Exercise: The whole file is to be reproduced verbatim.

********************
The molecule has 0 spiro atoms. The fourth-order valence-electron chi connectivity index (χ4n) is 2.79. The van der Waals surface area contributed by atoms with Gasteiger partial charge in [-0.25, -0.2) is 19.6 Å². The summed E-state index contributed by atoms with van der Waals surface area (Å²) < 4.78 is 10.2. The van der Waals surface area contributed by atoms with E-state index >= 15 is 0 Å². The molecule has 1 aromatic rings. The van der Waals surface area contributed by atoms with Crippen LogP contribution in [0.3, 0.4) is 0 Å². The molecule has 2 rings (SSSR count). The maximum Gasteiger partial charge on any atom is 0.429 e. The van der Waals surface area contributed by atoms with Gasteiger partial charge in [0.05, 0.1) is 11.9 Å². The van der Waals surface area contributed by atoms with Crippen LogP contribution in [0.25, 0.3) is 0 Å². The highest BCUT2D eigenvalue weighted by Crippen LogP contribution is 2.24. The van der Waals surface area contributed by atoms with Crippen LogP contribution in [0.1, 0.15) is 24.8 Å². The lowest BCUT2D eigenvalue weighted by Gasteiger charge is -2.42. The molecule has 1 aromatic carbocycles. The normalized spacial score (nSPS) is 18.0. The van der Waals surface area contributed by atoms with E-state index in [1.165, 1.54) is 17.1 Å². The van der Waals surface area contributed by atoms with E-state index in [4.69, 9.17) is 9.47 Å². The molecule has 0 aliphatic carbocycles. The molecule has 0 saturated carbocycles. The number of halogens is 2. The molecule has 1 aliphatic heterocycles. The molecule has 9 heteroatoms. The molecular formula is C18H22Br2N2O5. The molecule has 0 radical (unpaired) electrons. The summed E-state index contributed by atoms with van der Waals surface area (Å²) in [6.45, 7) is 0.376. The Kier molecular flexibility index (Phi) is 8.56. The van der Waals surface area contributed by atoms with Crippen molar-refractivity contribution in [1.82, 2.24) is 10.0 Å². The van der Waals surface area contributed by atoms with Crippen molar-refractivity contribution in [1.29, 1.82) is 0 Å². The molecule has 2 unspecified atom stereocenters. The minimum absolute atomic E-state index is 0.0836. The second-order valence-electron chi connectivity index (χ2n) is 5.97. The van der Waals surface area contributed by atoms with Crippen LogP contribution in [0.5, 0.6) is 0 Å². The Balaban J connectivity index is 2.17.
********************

The molecule has 0 spiro atoms. The fourth-order valence-electron chi connectivity index (χ4n) is 2.79. The van der Waals surface area contributed by atoms with Gasteiger partial charge in [-0.25, -0.2) is 19.6 Å². The summed E-state index contributed by atoms with van der Waals surface area (Å²) < 4.78 is 10.2. The van der Waals surface area contributed by atoms with E-state index >= 15 is 0 Å². The molecule has 1 aromatic rings. The van der Waals surface area contributed by atoms with Crippen LogP contribution in [0.3, 0.4) is 0 Å². The molecule has 2 rings (SSSR count). The maximum Gasteiger partial charge on any atom is 0.429 e. The van der Waals surface area contributed by atoms with Gasteiger partial charge in [0.05, 0.1) is 11.9 Å². The van der Waals surface area contributed by atoms with Crippen LogP contribution in [0.25, 0.3) is 0 Å². The highest BCUT2D eigenvalue weighted by Crippen LogP contribution is 2.24. The van der Waals surface area contributed by atoms with Crippen LogP contribution in [0.1, 0.15) is 24.8 Å². The lowest BCUT2D eigenvalue weighted by Gasteiger charge is -2.42. The molecule has 1 aromatic carbocycles. The normalized spacial score (nSPS) is 18.0. The van der Waals surface area contributed by atoms with E-state index in [1.165, 1.54) is 17.1 Å². The van der Waals surface area contributed by atoms with E-state index in [4.69, 9.17) is 9.47 Å². The molecule has 0 aliphatic carbocycles. The molecule has 0 saturated carbocycles. The number of halogens is 2. The molecule has 1 aliphatic heterocycles. The molecule has 9 heteroatoms. The molecular formula is C18H22Br2N2O5. The molecule has 0 radical (unpaired) electrons. The summed E-state index contributed by atoms with van der Waals surface area (Å²) in [6.45, 7) is 0.376. The Kier molecular flexibility index (Phi) is 8.56. The van der Waals surface area contributed by atoms with Crippen molar-refractivity contribution in [1.82, 2.24) is 10.0 Å². The van der Waals surface area contributed by atoms with Crippen molar-refractivity contribution in [1.29, 1.82) is 0 Å². The molecule has 2 unspecified atom stereocenters. The minimum absolute atomic E-state index is 0.0836. The second-order valence-electron chi connectivity index (χ2n) is 5.97. The van der Waals surface area contributed by atoms with Crippen LogP contribution in [0.5, 0.6) is 0 Å². The Balaban J connectivity index is 2.17.